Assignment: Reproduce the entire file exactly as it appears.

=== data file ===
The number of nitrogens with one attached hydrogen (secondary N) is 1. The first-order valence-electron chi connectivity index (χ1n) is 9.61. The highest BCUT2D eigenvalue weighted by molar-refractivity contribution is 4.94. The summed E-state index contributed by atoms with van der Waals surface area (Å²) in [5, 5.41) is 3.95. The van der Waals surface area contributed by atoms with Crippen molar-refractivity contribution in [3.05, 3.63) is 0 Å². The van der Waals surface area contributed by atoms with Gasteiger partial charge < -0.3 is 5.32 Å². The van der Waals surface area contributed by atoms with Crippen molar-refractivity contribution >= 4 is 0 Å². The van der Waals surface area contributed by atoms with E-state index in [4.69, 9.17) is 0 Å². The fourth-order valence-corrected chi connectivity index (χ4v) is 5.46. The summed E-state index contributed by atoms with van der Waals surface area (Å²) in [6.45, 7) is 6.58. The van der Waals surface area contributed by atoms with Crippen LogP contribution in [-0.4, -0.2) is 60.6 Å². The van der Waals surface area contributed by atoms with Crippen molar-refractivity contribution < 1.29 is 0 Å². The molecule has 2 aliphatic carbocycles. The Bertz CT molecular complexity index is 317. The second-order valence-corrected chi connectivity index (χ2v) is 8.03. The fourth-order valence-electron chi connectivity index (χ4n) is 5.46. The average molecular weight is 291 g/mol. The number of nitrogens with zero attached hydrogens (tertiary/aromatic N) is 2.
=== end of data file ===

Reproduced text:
The number of nitrogens with one attached hydrogen (secondary N) is 1. The first-order valence-electron chi connectivity index (χ1n) is 9.61. The highest BCUT2D eigenvalue weighted by molar-refractivity contribution is 4.94. The summed E-state index contributed by atoms with van der Waals surface area (Å²) in [5, 5.41) is 3.95. The van der Waals surface area contributed by atoms with Crippen molar-refractivity contribution in [3.05, 3.63) is 0 Å². The van der Waals surface area contributed by atoms with Gasteiger partial charge < -0.3 is 5.32 Å². The van der Waals surface area contributed by atoms with Crippen molar-refractivity contribution >= 4 is 0 Å². The van der Waals surface area contributed by atoms with E-state index in [4.69, 9.17) is 0 Å². The fourth-order valence-corrected chi connectivity index (χ4v) is 5.46. The summed E-state index contributed by atoms with van der Waals surface area (Å²) in [6.45, 7) is 6.58. The van der Waals surface area contributed by atoms with Crippen LogP contribution in [-0.4, -0.2) is 60.6 Å². The van der Waals surface area contributed by atoms with Crippen molar-refractivity contribution < 1.29 is 0 Å². The molecule has 2 aliphatic carbocycles. The Bertz CT molecular complexity index is 317. The second-order valence-corrected chi connectivity index (χ2v) is 8.03. The fourth-order valence-electron chi connectivity index (χ4n) is 5.46. The average molecular weight is 291 g/mol. The number of nitrogens with zero attached hydrogens (tertiary/aromatic N) is 2.